Food Blogging

I’ve been blogging about food for about 4 months now and still have not really gotten the hang of it. I hope I have entertained a few of you foodies and offended much fewer. I’m sorry for my blurry iPhone/Blackberry pictures and my shaky hand syndrome. I hear there is a vaccine in the works, but it’s still in clinical trials. I’m sorry for forgetting to take food pictures, because all I want to do when the food arrives, is to eat while it’s hot. I know pictures of half consumed dishes is not very appealing, but would you rather have no picture at all? I’m sorry that my posts are often a week late, but some of us have considerably full schedules and blogging from an iPhone with “sausage fingers” can be painstakingly slow. I’m sorry for the lack of graphically rich content and slick, stylized professional formatting that good blogs have. I’m sorry for all the quotation-ed sayings and inside jokes, but “that stuff is funny to me.” I’m sorry for making excuses about my blog, when in fact, I’m actually enjoying it, I find it therapeutic and I’m genuinely proud of the work I’ve done on Chef’s Night Out. Boy, I sound like Catherine O’Hara at the 2010 Olympic’s Closing Ceremony.

The truth is, I should probably check out some successful food blogger’s websites, see what they do well and since imitation is the most sincere form of flattery, I should copy it and put my own spin on it. Unfortunately, who’s got time? Between the time I spend at Tapenade, the work I do at home and the time I spend with my family, my days are getting relatively short and “Monk” constantly reminds me about watching my health and how I ignore our well equipped gym in the basement. I barely have time for my favorite reality TV shows and forget about me slipping into my “LuluLemons” and spending an hour doing yoga every morning. When it comes to my actual blogging, I try to write quickly, stay pure and true to myself and though I’m influenced by many things, I try to write from the heart/stomach. I tell it like I see it and consider myself a pillar of gastronomic fairness.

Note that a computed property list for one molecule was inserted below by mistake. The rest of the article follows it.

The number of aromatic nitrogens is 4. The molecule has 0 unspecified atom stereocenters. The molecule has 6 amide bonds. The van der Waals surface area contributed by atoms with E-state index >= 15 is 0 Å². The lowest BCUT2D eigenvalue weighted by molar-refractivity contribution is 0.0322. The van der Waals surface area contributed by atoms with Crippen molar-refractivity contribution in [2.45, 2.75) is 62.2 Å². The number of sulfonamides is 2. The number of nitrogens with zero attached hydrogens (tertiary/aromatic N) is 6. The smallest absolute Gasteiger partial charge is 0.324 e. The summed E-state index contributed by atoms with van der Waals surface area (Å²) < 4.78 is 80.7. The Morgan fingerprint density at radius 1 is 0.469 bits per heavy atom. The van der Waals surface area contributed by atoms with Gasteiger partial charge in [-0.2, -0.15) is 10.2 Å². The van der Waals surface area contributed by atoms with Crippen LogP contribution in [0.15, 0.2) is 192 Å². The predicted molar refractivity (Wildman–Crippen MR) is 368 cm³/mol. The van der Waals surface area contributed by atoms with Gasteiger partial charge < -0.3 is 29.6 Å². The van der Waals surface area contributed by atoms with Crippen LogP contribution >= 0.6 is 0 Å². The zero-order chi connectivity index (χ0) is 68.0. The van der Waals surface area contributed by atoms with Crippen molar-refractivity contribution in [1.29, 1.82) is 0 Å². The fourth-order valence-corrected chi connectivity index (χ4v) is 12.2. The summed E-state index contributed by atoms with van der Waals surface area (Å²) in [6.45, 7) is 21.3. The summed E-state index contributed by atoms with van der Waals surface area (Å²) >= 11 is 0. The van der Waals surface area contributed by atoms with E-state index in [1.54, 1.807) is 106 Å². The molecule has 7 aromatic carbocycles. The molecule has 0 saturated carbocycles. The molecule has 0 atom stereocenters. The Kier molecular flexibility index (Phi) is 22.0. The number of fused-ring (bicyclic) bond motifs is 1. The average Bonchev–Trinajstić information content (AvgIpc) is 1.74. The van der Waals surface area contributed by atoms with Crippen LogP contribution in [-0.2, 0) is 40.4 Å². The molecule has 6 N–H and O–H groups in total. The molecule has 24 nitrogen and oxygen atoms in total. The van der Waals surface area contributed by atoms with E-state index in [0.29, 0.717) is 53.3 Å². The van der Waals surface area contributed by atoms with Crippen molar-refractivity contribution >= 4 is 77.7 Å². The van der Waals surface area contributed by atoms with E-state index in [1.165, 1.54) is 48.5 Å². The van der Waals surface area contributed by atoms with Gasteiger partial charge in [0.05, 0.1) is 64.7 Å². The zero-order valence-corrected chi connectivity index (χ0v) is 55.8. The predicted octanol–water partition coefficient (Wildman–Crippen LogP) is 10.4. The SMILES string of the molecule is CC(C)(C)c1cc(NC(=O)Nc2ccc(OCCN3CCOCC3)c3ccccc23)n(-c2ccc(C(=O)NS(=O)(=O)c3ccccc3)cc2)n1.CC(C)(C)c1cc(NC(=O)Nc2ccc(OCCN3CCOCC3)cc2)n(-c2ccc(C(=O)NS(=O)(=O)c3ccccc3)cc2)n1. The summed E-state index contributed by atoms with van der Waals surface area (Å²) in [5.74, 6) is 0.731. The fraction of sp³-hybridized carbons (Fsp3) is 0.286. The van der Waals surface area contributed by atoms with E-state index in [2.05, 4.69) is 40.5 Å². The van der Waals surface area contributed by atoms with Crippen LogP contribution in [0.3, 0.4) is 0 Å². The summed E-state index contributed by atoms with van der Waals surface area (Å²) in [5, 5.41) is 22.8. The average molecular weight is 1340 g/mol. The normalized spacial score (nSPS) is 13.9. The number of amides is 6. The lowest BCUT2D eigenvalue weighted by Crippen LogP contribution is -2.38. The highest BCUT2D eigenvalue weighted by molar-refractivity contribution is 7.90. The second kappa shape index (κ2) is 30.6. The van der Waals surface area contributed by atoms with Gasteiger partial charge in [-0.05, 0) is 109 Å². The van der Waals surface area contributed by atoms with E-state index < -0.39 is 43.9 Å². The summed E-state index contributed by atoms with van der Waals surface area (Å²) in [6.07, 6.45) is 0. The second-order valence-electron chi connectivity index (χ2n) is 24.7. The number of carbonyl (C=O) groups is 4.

My question is, how do food bloggers manage to get out to 7 + new and different restaurants a week, “wax poetically” about food and wine and still remain a respectable member of society? Is there not a level of dine out, burn out? I know I experience dining fatigue rather quickly and find myself craving simple home cooking and comfort food after just a few meals out. How about the cost? Sure, I know that some bloggers do this professionally and are writers/social media gurus by trade and I also realize that successful blogs can generate reasonable income through driving traffic and ad-serving. Heck, when “Monk” and I were a couple of DINKS, (Dual Income No KidS) I guess we had our fair share of disposable income, but dining out was purely reserved for days off. We both have time-consuming careers and we were too busy saving our “hard-earned ducats”, so that one day, in the not too distant future, I can retire and I can become a full-blown eater and “Jazzy’s” full-time “court gesture.” Don’t worry. I know it’s supposed to be spelled jester. Nowadays, with a couple of mortgages, a couple of cars, big dreams and the responsibilities of a middle aged breeder, I have a hard time justifying a mortgage payment for an extravagant dinner at my local bastion of fine dining. Don’t get me wrong; we’re getting out there, “livin’ life and lovin’ it” and we deny ourselves very little. Maybe I’m just jealous of the decadent, seemingly care-free life of a successful food blogger. They say that the grass is always greener on the other side and though I find continual eating, writing, mingling and travelling quite appealing, I can’t complain too much, life is good and I would never trade away what I got. Just don’t tell “Sales Mix,” I’ve got to keep him on his toes and it’s not necessary to ruin my curmudgeon reputation.